Meta-analysis on the association between the frequency of tooth brushing and diabetes mellitus risk

Fu, Wenning, Lv, Chuanzhu, Zou, Li, Song, Fujian, Zeng, Xiantao, Wang, Chao, Yan, Shijiao, Gan, Yong, Chen, Fan, Lu, Zuxun and Cao, Shiyi (2019) Meta-analysis on the association between the frequency of tooth brushing and diabetes mellitus risk. Diabetes/Metabolism Research and Reviews, 35 (5). ISSN 1520-7552

[img]
Preview
PDF (Accepted_Manuscript) - Submitted Version
Download (1MB) | Preview

Abstract

BACKGROUND AND OBJECTIVE: Epidemiological studies suggested that the frequency of tooth brushing might be associated with the risk of diabetes mellitus (DM), but the results were inconsistent and no systematic review was conducted to focus on this topic. In this meta-analysis, we synthesized available observational epidemiological evidences to identify the association between tooth brushing and DM risk and investigate the potential dose-response relationship of them. METHODS: We searched PubMed and Embase from their inception through December 2017 to identify observational studies examining the association between tooth brushing and the risk of DM. Reference lists from retrieved articles were also reviewed. We quantitatively combined results of the included studies using a random-effects model. Dose-response meta-analysis was conducted to further examine the effect of tooth brushing frequency on DM risk. RESULTS: We identified 20 relevant studies (one cohort study, 14 case-control studies, and five cross-sectional studies) involving161,189 participants and 10,884 patients with DM. Compared with the highest tooth brushing frequency, the lowest level was significantly associated with an increased risk of DM (OR 1.32, 95% CI: 1.19 to 1.47), and there was no significant heterogeneity across the included studies (P = 0.119, I2 = 28.1%). Exclusion of any single study did not materially alter the combined risk estimate. The dose-response analysis indicated that the summary odds of DM for an increment of one time of tooth brushing per day was 1.20 (95% CI: 1.16-1.24). CONCLUSIONS: Integrated epidemiological evidence supports the hypothesis that low frequency of tooth brushing may be a risk factor of DM, and lower frequencies of tooth brushing were significantly associated with higher risk of DM.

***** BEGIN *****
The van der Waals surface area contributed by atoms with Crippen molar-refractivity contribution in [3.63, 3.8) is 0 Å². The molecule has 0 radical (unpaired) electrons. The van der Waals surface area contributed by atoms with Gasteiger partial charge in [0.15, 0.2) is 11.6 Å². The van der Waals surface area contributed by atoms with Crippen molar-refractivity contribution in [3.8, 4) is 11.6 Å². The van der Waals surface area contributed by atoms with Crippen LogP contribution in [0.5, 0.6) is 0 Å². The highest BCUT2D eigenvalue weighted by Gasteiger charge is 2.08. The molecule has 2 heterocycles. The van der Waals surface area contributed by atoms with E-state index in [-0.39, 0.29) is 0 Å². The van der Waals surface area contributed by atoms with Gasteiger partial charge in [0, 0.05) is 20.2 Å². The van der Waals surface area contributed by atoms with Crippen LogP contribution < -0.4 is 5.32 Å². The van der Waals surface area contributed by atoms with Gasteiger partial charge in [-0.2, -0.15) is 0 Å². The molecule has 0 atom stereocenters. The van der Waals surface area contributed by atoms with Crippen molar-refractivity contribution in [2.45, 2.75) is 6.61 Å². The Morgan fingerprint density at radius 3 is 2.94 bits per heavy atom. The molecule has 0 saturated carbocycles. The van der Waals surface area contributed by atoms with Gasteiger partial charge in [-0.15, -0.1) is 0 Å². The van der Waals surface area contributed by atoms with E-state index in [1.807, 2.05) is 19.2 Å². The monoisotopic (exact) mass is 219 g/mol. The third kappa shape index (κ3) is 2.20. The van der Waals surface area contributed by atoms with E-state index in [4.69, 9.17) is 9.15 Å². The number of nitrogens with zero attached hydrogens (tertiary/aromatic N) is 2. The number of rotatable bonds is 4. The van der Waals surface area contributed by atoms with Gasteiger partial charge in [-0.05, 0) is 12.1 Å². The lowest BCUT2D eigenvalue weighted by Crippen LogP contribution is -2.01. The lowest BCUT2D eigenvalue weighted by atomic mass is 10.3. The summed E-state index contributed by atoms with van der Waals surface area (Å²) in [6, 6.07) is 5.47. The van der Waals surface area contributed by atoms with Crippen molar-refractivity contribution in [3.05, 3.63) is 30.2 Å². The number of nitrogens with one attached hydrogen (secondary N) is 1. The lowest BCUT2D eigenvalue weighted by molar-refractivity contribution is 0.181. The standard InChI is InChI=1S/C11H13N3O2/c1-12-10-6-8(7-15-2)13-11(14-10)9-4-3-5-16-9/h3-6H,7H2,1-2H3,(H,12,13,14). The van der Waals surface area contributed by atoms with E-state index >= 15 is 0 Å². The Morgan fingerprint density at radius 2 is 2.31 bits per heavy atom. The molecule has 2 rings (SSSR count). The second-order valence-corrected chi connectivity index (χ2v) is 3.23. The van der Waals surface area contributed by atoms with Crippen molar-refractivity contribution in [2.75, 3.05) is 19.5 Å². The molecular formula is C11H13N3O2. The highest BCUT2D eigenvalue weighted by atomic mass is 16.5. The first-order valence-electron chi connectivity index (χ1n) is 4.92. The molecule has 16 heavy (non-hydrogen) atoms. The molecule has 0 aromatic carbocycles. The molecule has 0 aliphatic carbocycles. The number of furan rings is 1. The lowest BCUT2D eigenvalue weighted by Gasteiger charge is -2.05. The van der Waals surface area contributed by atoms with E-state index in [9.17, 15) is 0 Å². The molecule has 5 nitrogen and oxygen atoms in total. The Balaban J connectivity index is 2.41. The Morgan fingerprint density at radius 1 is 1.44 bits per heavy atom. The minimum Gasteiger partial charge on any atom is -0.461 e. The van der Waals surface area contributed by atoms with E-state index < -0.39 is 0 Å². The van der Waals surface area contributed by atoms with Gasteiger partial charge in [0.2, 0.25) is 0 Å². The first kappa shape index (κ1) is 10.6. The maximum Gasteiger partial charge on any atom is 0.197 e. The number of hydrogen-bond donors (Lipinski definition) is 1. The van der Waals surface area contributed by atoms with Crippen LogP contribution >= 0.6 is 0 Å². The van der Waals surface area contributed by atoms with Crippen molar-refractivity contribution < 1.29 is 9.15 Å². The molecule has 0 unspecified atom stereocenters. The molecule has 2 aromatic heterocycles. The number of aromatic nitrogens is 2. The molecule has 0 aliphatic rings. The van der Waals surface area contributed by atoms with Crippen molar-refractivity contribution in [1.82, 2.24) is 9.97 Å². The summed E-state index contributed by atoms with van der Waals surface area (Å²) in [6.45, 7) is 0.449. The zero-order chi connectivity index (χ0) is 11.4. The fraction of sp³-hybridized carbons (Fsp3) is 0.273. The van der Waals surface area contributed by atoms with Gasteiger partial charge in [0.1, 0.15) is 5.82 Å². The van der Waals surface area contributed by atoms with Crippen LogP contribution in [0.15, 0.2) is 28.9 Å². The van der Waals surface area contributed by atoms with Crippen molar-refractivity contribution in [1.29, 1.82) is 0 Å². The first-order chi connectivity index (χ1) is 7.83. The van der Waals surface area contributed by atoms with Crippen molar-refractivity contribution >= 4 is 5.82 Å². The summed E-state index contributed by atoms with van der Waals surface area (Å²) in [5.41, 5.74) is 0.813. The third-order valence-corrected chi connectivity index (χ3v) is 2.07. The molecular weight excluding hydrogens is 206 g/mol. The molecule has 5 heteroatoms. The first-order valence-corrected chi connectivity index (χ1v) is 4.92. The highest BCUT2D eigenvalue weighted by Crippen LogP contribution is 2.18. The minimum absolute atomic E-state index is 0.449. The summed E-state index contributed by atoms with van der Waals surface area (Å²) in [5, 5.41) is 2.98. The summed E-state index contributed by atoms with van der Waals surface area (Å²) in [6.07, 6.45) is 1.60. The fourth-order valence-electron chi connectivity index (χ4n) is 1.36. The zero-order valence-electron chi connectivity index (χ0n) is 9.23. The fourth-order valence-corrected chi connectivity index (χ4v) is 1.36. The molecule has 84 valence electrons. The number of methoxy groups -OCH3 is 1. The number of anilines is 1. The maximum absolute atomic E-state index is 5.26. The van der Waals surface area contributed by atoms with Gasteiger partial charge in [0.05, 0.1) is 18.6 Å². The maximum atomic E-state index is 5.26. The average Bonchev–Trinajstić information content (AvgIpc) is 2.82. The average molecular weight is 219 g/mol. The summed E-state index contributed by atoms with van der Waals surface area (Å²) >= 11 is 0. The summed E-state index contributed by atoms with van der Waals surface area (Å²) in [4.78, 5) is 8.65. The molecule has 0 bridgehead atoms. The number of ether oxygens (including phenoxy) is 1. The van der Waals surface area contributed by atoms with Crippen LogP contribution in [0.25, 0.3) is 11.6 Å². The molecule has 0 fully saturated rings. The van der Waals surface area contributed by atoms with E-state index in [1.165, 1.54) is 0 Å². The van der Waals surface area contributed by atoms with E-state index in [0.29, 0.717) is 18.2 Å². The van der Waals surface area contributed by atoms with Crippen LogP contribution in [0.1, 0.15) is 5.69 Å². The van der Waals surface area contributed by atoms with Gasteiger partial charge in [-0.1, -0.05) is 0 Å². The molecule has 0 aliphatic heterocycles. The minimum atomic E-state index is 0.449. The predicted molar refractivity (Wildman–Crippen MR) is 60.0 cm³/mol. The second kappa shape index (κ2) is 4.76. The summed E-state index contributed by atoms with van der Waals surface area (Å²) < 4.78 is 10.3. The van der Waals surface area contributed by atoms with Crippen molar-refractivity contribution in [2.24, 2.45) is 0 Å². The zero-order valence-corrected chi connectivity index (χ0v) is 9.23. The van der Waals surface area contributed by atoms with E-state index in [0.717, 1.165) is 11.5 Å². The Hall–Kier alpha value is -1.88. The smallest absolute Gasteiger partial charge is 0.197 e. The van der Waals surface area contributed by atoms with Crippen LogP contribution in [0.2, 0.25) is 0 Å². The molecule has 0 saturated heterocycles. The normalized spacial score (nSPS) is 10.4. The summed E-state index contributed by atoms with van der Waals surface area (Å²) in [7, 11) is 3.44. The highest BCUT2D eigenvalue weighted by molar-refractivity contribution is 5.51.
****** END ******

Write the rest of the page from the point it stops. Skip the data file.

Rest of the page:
Item Type: Article
Additional Information: This article is protected by copyright. All rights reserved.
Faculty \ School: Faculty of Medicine and Health Sciences > Norwich Medical School
Depositing User: LivePure Connector
Date Deposited: 04 Mar 2019 16:30
Last Modified: 21 Mar 2020 01:26
URI: https://ueaeprints.uea.ac.uk/id/eprint/70096
DOI: 10.1002/dmrr.3141

Actions (login required)

View Item View Item